Séminaires de Recherche

A déterminer

Comptabilité et Contrôle de Gestion

Intervenant : Bruce Carruthers
Northwestern University

20 octobre 2017 - HEC Paris - salle T004 - De 14h00 à 16h00


Séminaire HEC/ESSEC - Papier à déterminer

Comptabilité et Contrôle de Gestion

Intervenant : Clinton Free
UNSW Australia Business School

20 juin 2017 - Champerret - Amphi 461 - De 14h00 à 16h00


Economie et Sciences de la décision

Intervenant : Michele Tertilt
University of Mannheim

15 juin 2017


A déterminer

Comptabilité et Contrôle de Gestion

Intervenant : Gerald Lobo
University of Houston

13 juin 2017 - HEC Paris - salle T004 - De 14h00 à 16h00


Stratégie et Politique d’Entreprise

Intervenant : Sendhil Ethiraj
LBS

8 juin 2017


Finance

Intervenant : Anna Scherbina
UC Davis

8 juin 2017 - De 14h00 à 15h15


Stratégie et Politique d’Entreprise

Intervenant : Tanya Menon
Ohio State University

6 juin 2017 - T004 - De 13h30 à 15h00


A déterminer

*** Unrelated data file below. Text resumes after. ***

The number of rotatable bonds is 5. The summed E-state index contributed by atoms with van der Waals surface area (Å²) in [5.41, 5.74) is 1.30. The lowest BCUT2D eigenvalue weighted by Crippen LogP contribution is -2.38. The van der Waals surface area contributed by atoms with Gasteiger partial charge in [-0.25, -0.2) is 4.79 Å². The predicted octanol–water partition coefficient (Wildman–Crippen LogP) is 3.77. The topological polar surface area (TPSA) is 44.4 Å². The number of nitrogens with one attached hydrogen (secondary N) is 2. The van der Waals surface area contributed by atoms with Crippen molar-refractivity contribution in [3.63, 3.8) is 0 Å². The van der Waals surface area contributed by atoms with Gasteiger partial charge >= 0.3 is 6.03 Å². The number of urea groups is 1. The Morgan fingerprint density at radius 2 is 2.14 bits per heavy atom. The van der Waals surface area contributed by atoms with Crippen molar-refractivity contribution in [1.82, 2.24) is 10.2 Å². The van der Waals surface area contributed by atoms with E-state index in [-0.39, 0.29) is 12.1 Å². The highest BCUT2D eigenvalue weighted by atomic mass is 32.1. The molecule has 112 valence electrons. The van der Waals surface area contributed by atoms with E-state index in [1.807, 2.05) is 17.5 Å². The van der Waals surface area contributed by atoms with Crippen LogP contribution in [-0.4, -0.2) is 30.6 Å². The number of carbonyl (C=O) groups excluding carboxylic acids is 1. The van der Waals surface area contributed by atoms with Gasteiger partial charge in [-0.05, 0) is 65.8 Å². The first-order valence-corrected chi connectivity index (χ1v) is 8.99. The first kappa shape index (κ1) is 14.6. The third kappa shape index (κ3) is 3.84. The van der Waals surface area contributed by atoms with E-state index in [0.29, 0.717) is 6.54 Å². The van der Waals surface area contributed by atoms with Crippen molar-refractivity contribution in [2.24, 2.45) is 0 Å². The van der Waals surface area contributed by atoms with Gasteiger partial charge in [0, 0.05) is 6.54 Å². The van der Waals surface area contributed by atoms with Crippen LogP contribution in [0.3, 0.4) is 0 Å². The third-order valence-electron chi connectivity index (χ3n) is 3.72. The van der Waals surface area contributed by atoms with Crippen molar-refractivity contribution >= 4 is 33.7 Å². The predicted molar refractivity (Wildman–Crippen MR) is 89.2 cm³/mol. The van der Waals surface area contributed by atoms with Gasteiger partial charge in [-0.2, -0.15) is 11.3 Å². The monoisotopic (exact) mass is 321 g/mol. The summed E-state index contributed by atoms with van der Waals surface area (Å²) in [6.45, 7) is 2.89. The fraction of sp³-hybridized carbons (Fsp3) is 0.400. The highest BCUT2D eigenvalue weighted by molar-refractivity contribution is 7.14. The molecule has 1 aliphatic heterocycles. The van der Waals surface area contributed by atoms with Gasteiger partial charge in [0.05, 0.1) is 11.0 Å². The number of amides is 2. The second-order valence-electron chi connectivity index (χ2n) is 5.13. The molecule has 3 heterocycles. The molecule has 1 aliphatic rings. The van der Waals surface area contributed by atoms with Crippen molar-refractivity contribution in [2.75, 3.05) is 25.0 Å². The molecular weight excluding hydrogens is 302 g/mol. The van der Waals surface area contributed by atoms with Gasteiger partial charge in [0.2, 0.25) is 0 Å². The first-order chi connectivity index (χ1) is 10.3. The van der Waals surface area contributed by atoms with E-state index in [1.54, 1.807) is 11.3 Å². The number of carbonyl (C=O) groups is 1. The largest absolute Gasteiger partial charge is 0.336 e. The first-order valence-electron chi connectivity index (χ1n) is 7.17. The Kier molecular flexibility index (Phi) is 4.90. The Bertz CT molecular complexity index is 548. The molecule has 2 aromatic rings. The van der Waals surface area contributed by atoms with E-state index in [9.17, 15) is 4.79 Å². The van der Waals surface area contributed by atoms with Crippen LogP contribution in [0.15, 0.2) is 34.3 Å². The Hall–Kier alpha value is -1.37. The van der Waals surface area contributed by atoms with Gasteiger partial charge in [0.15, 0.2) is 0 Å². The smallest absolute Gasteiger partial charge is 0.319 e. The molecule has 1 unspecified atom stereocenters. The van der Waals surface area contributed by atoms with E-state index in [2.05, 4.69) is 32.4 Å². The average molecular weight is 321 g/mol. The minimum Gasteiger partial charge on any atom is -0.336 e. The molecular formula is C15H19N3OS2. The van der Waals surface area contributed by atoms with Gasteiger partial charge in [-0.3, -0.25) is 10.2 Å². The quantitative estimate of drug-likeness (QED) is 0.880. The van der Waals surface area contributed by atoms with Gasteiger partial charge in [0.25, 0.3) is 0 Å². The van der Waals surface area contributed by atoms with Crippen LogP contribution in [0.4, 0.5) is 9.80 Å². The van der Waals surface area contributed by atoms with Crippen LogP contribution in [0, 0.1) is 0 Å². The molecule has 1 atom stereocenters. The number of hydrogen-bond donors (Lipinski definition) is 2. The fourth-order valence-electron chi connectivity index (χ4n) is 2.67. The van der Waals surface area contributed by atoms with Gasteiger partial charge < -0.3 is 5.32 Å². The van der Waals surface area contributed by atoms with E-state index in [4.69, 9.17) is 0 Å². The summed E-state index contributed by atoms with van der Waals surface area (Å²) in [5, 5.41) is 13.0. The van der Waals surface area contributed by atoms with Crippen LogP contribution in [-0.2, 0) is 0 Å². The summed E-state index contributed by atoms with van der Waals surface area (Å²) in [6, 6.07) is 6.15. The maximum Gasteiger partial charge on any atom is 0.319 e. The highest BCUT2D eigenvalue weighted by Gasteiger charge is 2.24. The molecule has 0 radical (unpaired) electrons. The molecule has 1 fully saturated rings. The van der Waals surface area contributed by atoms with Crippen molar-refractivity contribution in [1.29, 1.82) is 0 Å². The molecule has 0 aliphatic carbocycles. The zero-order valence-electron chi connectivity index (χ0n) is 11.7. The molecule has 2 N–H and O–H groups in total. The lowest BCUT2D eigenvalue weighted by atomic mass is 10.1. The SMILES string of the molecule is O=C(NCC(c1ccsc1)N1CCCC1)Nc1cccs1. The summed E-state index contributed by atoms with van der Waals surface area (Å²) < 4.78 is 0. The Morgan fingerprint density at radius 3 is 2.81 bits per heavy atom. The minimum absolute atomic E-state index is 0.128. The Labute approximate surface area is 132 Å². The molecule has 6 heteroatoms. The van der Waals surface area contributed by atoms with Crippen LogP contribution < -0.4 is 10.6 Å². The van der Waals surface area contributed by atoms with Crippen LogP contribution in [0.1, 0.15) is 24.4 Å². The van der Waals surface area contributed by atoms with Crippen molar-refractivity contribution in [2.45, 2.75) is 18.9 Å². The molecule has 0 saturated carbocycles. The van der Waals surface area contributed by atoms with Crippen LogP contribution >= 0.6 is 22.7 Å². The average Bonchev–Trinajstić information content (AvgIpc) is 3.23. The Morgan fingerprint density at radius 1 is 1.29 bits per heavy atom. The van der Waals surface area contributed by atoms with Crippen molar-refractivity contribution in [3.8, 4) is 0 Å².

Comptabilité et Contrôle de Gestion

Intervenant : Jeff Everett
York University

2 juin 2017 - HEC Paris - salle T004 - De 14h00 à 16h00


Trash-Talking: Competitive Incivility Motivates Rivalry, Performance, and Unethical Behavior

Management et Ressources Humaines

Intervenant : Maurice Schweitzer
The Wharton School, University of Pennsylvania, USA

2 juin 2017 - T004 - De 10h00 à 11h30


Trash-talking increases the psychological stakes of competition. Across two pilot studies and four experiments, we demonstrate that trash-talking motivates targets to outperform their opponents. Across, two pilot studies we show that (1) people readily recall instances of trash-talking in organizations and (2) people fail to forecast the motivational consequences of trash-talking. In Study 1, participants in a competition who were targets of trash-talking outperformed participants who faced the same economic incentives, but were not targets of trash talking. In Study 2, we replicate this finding and show that perceptions of rivalry mediate the relationship between trash-talking and performance. In Study 3, we find that targets of trash-talking are particularly motivated to see their opponents lose. In Study 4, we show that participants who were targets of trash talking were more likely to cheat in a competition that were participants who received a neutral message. Taken together, our findings reveal that trash talking is a common workplace behavior that can foster rivalry and motivate both constructive and unethical behavior.

Finance

Intervenant : Alessandro Gavazza
LSE - The London School of Economics

30 mai 2017 - T004 - De 14h00 à 15h15